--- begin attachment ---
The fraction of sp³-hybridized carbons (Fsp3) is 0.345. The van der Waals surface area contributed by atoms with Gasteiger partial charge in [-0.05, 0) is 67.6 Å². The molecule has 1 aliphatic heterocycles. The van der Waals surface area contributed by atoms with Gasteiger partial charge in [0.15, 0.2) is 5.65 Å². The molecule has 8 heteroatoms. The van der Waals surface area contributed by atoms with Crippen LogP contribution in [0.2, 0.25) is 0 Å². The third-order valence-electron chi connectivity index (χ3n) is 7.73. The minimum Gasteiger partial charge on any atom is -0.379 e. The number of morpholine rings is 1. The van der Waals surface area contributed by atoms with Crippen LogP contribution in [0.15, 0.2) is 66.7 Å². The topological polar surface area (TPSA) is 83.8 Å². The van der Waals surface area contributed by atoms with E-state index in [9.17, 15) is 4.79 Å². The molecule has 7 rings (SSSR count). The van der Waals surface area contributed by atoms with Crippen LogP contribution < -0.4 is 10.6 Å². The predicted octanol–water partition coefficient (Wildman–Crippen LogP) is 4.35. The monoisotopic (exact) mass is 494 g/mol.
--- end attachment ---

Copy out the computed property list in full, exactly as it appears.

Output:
The fraction of sp³-hybridized carbons (Fsp3) is 0.345. The van der Waals surface area contributed by atoms with Gasteiger partial charge in [-0.05, 0) is 67.6 Å². The molecule has 1 aliphatic heterocycles. The van der Waals surface area contributed by atoms with Gasteiger partial charge in [0.15, 0.2) is 5.65 Å². The molecule has 8 heteroatoms. The van der Waals surface area contributed by atoms with Crippen LogP contribution in [0.2, 0.25) is 0 Å². The third-order valence-electron chi connectivity index (χ3n) is 7.73. The minimum Gasteiger partial charge on any atom is -0.379 e. The number of morpholine rings is 1. The van der Waals surface area contributed by atoms with Crippen LogP contribution in [0.15, 0.2) is 66.7 Å². The topological polar surface area (TPSA) is 83.8 Å². The van der Waals surface area contributed by atoms with E-state index in [9.17, 15) is 4.79 Å². The molecule has 7 rings (SSSR count). The van der Waals surface area contributed by atoms with Crippen LogP contribution < -0.4 is 10.6 Å². The predicted octanol–water partition coefficient (Wildman–Crippen LogP) is 4.35. The monoisotopic (exact) mass is 494 g/mol.